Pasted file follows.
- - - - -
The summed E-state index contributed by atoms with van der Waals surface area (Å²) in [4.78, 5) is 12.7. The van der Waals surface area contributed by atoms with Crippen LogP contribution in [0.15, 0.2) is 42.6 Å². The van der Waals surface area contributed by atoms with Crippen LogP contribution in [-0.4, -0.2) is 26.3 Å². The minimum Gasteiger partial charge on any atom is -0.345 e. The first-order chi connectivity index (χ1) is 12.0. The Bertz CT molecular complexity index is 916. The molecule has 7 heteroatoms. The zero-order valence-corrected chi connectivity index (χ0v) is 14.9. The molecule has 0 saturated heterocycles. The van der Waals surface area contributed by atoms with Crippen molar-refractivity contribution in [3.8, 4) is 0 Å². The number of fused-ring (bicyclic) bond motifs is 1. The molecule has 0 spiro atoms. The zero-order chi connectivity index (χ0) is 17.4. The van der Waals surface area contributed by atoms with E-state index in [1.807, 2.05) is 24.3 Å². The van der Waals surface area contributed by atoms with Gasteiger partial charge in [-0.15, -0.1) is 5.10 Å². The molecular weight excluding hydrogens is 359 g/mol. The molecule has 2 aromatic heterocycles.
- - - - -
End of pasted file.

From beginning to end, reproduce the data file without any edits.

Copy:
The summed E-state index contributed by atoms with van der Waals surface area (Å²) in [4.78, 5) is 12.7. The van der Waals surface area contributed by atoms with Crippen LogP contribution in [0.15, 0.2) is 42.6 Å². The van der Waals surface area contributed by atoms with Crippen LogP contribution in [-0.4, -0.2) is 26.3 Å². The minimum Gasteiger partial charge on any atom is -0.345 e. The first-order chi connectivity index (χ1) is 12.0. The Bertz CT molecular complexity index is 916. The molecule has 7 heteroatoms. The zero-order valence-corrected chi connectivity index (χ0v) is 14.9. The molecule has 0 saturated heterocycles. The van der Waals surface area contributed by atoms with Crippen molar-refractivity contribution in [3.8, 4) is 0 Å². The number of fused-ring (bicyclic) bond motifs is 1. The molecule has 0 spiro atoms. The zero-order chi connectivity index (χ0) is 17.4. The van der Waals surface area contributed by atoms with E-state index in [1.807, 2.05) is 24.3 Å². The van der Waals surface area contributed by atoms with Gasteiger partial charge in [-0.15, -0.1) is 5.10 Å². The molecular weight excluding hydrogens is 359 g/mol. The molecule has 2 aromatic heterocycles.